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Identifying the mechanisms of intron gain: progress and trends

Yenerall, P and Zhou, L (2012) Identifying the mechanisms of intron gain: progress and trends. Biology Direct, 7.

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Continued improvements in Next-Generation DNA/RNA sequencing coupled with advances in gene annotation have provided researchers access to a plethora of annotated genomes. Subsequent analyses of orthologous gene structures have identified numerous intron gain and loss events that have occurred both recently and in the very distant past. This research has afforded exceptional insight into the temporal and lineage-specific rates of intron gain and loss among various species throughout evolution. Numerous studies have also attempted to identify the molecular mechanisms of intron gain and loss. However, even after considerable effort, very little is known about these processes. In particular, the mechanism(s) of intron gain have proven exceptionally enigmatic and remain topics of considerable debate. Currently, there exists no definitive consensus as to what mechanism(s) may generate introns. Because many introns are known to affect gene expression, it is necessary to understand the molecular process(es) by which introns may be gained. Here we review the seven most commonly purported mechanisms of intron gain and, when possible, summarize molecular evidence for or against the occurrence of each of these mechanisms. Furthermore, we catalogue indirect evidence that supports the occurrence of each mechanism. Finally, because these proposed mechanisms fail to explain the mechanistic origin of many recently gained introns, we also look at trends that may aid researchers in identifying other potential mechanism(s) of intron gain.This article was reviewed by Eugene Koonin, Scott Roy (nominated by W. Ford Doolittle), and John Logsdon. © 2012 Yenerall and Zhou; licensee BioMed Central Ltd.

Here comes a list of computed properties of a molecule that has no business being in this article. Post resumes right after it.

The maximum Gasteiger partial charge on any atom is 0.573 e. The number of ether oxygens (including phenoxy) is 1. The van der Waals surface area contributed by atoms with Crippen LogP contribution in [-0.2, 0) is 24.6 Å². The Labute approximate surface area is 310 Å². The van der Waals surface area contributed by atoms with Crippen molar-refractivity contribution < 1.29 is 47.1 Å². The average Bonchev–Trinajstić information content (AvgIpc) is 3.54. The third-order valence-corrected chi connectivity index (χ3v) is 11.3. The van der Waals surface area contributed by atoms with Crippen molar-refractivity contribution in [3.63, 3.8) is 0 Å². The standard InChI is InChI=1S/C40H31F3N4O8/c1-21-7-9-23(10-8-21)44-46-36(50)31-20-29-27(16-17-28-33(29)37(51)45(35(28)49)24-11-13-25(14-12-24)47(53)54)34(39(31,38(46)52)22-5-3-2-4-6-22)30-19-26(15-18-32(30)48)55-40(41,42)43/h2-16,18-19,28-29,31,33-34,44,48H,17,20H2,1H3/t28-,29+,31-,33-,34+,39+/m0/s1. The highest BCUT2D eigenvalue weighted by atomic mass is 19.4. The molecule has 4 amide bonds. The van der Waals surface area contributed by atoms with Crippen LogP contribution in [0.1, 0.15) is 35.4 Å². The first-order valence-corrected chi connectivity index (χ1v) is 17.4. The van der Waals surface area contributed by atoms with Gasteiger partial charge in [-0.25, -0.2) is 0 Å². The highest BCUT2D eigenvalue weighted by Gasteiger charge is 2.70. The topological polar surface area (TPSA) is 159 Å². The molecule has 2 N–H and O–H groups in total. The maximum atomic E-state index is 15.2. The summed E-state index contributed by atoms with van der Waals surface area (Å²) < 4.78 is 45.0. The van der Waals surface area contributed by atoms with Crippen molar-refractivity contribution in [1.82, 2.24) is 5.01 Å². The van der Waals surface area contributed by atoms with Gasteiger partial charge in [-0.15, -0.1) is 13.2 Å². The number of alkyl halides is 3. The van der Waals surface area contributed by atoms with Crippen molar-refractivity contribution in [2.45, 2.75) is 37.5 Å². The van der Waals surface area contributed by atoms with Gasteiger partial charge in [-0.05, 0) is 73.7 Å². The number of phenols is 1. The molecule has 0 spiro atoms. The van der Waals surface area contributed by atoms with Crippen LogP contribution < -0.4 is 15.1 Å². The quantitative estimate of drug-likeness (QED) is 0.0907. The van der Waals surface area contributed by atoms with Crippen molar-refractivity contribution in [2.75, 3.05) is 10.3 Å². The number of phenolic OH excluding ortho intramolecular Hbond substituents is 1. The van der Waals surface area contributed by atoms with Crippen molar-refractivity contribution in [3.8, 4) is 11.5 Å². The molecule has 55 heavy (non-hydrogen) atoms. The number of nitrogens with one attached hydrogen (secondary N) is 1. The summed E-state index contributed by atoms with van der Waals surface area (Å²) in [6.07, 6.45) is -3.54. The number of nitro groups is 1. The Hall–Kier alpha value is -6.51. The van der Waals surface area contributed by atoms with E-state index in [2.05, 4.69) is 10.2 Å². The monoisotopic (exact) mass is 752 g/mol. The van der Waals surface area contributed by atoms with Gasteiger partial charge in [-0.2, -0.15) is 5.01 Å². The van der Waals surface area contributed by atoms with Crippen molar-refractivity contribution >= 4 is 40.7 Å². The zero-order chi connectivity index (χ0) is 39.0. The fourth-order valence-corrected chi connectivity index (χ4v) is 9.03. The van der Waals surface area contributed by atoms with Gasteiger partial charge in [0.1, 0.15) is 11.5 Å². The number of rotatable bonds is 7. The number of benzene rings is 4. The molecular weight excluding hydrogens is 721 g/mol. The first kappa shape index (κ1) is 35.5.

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Item Type: Article
Status: Published
CreatorsEmailPitt UsernameORCID
Yenerall, P
Zhou, LLeming.Zhou@pitt.eduLZHOU10000-0003-4398-0267
Date: 10 September 2012
Date Type: Publication
Journal or Publication Title: Biology Direct
Volume: 7
DOI or Unique Handle: 10.1186/1745-6150-7-29
Schools and Programs: Dietrich School of Arts and Sciences > Biological Sciences
School of Public Health > Health Policy & Management
Swanson School of Engineering > Bioengineering
Refereed: Yes
Article Type: Review
Date Deposited: 29 Nov 2016 21:07
Last Modified: 19 Dec 2019 03:55


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